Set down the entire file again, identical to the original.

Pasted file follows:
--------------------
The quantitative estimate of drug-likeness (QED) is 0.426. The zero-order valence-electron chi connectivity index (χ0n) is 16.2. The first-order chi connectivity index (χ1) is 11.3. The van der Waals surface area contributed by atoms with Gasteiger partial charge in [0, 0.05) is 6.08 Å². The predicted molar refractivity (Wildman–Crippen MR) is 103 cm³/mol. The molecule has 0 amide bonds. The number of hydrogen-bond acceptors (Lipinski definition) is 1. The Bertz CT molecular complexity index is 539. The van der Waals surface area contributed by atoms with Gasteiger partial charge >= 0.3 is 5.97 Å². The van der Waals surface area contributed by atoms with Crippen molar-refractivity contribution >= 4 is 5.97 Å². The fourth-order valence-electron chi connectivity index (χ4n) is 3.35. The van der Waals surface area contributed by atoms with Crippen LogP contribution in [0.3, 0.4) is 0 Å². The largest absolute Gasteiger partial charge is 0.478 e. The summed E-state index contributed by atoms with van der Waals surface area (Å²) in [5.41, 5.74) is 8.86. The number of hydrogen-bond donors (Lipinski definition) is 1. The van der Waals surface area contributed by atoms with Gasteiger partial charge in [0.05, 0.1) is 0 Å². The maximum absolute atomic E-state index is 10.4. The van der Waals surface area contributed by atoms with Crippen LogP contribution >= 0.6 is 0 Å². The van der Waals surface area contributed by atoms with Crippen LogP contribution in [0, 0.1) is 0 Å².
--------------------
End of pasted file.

The quantitative estimate of drug-likeness (QED) is 0.426. The zero-order valence-electron chi connectivity index (χ0n) is 16.2. The first-order chi connectivity index (χ1) is 11.3. The van der Waals surface area contributed by atoms with Gasteiger partial charge in [0, 0.05) is 6.08 Å². The predicted molar refractivity (Wildman–Crippen MR) is 103 cm³/mol. The molecule has 0 amide bonds. The number of hydrogen-bond acceptors (Lipinski definition) is 1. The Bertz CT molecular complexity index is 539. The van der Waals surface area contributed by atoms with Gasteiger partial charge >= 0.3 is 5.97 Å². The van der Waals surface area contributed by atoms with Crippen molar-refractivity contribution >= 4 is 5.97 Å². The fourth-order valence-electron chi connectivity index (χ4n) is 3.35. The van der Waals surface area contributed by atoms with Crippen LogP contribution in [0.3, 0.4) is 0 Å². The largest absolute Gasteiger partial charge is 0.478 e. The summed E-state index contributed by atoms with van der Waals surface area (Å²) in [5.41, 5.74) is 8.86. The number of hydrogen-bond donors (Lipinski definition) is 1. The van der Waals surface area contributed by atoms with Gasteiger partial charge in [0.05, 0.1) is 0 Å². The maximum absolute atomic E-state index is 10.4. The van der Waals surface area contributed by atoms with Crippen LogP contribution >= 0.6 is 0 Å². The van der Waals surface area contributed by atoms with Crippen LogP contribution in [0, 0.1) is 0 Å².